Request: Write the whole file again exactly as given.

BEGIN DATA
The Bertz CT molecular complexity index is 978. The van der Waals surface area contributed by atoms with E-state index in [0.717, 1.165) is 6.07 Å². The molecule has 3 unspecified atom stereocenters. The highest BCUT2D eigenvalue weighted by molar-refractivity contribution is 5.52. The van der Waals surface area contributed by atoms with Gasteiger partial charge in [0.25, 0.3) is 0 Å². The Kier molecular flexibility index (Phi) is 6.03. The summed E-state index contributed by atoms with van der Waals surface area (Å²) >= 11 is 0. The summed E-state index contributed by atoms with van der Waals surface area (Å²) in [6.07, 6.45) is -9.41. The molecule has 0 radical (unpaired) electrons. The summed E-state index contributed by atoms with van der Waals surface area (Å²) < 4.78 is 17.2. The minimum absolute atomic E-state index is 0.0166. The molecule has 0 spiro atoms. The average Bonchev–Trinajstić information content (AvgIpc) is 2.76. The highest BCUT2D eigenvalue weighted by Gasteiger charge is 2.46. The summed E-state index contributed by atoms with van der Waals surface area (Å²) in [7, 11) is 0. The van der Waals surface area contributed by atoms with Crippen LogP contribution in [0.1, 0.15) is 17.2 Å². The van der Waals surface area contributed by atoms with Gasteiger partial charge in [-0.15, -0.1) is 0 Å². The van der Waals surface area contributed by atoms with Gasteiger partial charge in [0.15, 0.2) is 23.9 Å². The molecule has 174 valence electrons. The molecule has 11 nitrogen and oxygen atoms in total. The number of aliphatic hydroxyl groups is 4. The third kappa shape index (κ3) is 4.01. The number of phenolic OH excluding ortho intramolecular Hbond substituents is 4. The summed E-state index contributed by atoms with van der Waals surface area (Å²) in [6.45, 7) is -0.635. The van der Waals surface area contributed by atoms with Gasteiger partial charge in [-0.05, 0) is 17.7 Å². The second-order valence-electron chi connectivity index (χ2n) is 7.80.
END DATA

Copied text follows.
The Bertz CT molecular complexity index is 978. The van der Waals surface area contributed by atoms with E-state index in [0.717, 1.165) is 6.07 Å². The molecule has 3 unspecified atom stereocenters. The highest BCUT2D eigenvalue weighted by molar-refractivity contribution is 5.52. The van der Waals surface area contributed by atoms with Gasteiger partial charge in [0.25, 0.3) is 0 Å². The Kier molecular flexibility index (Phi) is 6.03. The summed E-state index contributed by atoms with van der Waals surface area (Å²) >= 11 is 0. The summed E-state index contributed by atoms with van der Waals surface area (Å²) in [6.07, 6.45) is -9.41. The molecule has 0 radical (unpaired) electrons. The summed E-state index contributed by atoms with van der Waals surface area (Å²) < 4.78 is 17.2. The minimum absolute atomic E-state index is 0.0166. The molecule has 0 spiro atoms. The average Bonchev–Trinajstić information content (AvgIpc) is 2.76. The highest BCUT2D eigenvalue weighted by Gasteiger charge is 2.46. The summed E-state index contributed by atoms with van der Waals surface area (Å²) in [7, 11) is 0. The van der Waals surface area contributed by atoms with Crippen LogP contribution in [0.1, 0.15) is 17.2 Å². The van der Waals surface area contributed by atoms with Gasteiger partial charge in [-0.15, -0.1) is 0 Å². The van der Waals surface area contributed by atoms with Gasteiger partial charge in [0.15, 0.2) is 23.9 Å². The molecule has 174 valence electrons. The molecule has 11 nitrogen and oxygen atoms in total. The number of aliphatic hydroxyl groups is 4. The third kappa shape index (κ3) is 4.01. The number of phenolic OH excluding ortho intramolecular Hbond substituents is 4. The summed E-state index contributed by atoms with van der Waals surface area (Å²) in [6.45, 7) is -0.635. The van der Waals surface area contributed by atoms with Gasteiger partial charge in [-0.05, 0) is 17.7 Å². The second-order valence-electron chi connectivity index (χ2n) is 7.80.